Selecting A Caregiver Who Supports Breastfeeding
Once you have a good idea what to expect from your employer, it’s time to consider who will care for your baby while you work. If you can arrange for child care at or near your office, you may be able to breastfeed even after you return to your job by visiting your baby during breaks. Whether you plan to breastfeed during work hours or have the caregiver feed your milk to your baby, be sure to select a caregiver or child care program that supports breastfeeding and will follow your instructions for handling and feeding of your milk.
Discuss such topics as what to do about your baby’s resistance to a cup or bottle, whether to delay a feeding if you are due to arrive soon, and so on; be sure that your philosophy melds easily with the caregiver’s intentions or the center’s policies. At least once before you start back to work, leave your baby with the caregiver for a period of several hours that includes a feeding. In this way you can work out some of the kinks in the system that might otherwise prove discouraging later.
Issues to Discuss with a Potential Caregiver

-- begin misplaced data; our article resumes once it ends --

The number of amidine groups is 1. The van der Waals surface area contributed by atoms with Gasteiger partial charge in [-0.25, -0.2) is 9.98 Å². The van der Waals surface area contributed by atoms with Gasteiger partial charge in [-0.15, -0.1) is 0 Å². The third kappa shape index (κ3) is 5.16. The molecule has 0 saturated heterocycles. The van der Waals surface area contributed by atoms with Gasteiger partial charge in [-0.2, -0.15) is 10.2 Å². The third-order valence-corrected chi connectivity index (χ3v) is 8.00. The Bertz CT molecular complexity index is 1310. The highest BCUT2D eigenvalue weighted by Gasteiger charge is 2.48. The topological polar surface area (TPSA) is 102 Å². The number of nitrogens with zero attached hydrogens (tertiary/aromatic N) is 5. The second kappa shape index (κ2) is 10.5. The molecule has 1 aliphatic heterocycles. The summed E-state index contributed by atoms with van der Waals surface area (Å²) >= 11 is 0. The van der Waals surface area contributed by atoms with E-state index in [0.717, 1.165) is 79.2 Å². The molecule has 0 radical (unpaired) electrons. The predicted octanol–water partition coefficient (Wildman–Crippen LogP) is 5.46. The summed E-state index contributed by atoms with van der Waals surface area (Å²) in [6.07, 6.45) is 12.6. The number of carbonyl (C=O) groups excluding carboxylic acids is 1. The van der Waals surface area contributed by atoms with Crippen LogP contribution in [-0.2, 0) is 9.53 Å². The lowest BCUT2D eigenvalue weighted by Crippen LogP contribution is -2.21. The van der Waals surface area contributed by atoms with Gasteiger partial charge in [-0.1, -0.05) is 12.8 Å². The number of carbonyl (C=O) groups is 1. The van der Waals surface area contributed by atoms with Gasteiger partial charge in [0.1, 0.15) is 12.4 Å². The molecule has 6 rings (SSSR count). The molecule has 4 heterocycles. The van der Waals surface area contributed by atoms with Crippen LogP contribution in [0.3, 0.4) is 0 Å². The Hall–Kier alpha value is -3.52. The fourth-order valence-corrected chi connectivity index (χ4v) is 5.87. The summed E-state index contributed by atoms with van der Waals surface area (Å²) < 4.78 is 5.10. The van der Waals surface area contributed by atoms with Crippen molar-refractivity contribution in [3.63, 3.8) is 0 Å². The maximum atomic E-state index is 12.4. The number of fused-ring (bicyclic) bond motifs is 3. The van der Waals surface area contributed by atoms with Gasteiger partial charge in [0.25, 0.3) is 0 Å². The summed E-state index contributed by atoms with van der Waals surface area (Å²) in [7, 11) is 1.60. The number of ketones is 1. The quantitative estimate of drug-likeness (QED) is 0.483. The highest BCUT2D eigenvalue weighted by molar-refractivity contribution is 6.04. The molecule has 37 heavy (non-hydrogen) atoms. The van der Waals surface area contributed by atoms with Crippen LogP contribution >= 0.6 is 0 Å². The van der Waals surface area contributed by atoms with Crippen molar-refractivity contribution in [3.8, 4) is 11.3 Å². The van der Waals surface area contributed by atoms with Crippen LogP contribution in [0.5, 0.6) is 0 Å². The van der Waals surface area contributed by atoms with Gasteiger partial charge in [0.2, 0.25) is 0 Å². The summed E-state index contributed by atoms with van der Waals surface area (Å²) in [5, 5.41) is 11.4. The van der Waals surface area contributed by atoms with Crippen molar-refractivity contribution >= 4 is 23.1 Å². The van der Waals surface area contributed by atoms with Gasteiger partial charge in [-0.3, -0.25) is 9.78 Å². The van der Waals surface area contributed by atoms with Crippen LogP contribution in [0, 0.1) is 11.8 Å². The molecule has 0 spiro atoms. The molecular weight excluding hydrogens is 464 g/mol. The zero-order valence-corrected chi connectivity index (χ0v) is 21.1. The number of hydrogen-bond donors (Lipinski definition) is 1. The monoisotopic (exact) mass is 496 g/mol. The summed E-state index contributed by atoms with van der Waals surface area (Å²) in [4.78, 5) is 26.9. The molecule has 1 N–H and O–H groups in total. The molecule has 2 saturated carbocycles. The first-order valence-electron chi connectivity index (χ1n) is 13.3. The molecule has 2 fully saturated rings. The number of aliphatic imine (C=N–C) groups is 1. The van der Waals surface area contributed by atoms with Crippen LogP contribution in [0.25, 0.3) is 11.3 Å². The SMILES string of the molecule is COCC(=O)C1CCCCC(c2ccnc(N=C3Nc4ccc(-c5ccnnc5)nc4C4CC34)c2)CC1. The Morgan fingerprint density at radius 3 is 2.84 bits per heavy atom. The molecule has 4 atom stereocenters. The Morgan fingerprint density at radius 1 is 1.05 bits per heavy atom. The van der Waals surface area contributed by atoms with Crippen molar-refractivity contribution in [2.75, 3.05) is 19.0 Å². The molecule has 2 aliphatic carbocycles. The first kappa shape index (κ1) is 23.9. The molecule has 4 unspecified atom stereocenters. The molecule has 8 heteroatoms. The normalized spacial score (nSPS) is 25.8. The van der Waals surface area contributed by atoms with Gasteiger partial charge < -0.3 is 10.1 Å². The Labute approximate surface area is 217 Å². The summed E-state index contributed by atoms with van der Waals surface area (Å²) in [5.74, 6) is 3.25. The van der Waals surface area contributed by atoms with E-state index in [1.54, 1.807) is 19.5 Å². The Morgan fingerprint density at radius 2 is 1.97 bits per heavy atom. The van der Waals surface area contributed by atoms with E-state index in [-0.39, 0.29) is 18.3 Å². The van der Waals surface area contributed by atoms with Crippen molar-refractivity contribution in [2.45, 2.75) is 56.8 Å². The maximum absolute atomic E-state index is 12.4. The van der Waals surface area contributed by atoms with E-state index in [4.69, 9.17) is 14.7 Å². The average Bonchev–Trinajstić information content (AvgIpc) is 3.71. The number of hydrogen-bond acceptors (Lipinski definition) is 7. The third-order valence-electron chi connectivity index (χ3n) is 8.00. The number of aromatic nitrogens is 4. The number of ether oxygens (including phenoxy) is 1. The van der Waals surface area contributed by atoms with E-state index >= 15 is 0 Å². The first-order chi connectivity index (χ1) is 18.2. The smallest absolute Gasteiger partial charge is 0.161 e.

No parent wants to change caregivers once a relationship has been established. To ensure that your caregiver is the right choice for you and your baby—and that she will help you maintain your breastfeeding relationship with your child as you return to work—discuss the following issues with her ahead of time:
- Her willingness to feed your baby expressed milk
- How to handle and store your milk
- How your baby prefers to be held for a bottle-feeding
- How to cope with resistance to the bottle
- How to comfort your baby when he’s upset
- Whether she feels comfortable delaying a bottle-feeding if you’ll arrive soon and can breastfeed
- What to do if you’re late picking up your baby
- Your baby’s eating, sleeping, elimination, and behavior patterns
- Last Updated
- New Mother's Guide to Breastfeeding, 2nd Edition (Copyright © 2011 American Academy of Pediatrics)
The information contained on this Web site should not be used as a substitute for the medical care and advice of your pediatrician. There may be variations in treatment that your pediatrician may recommend based on individual facts and circumstances.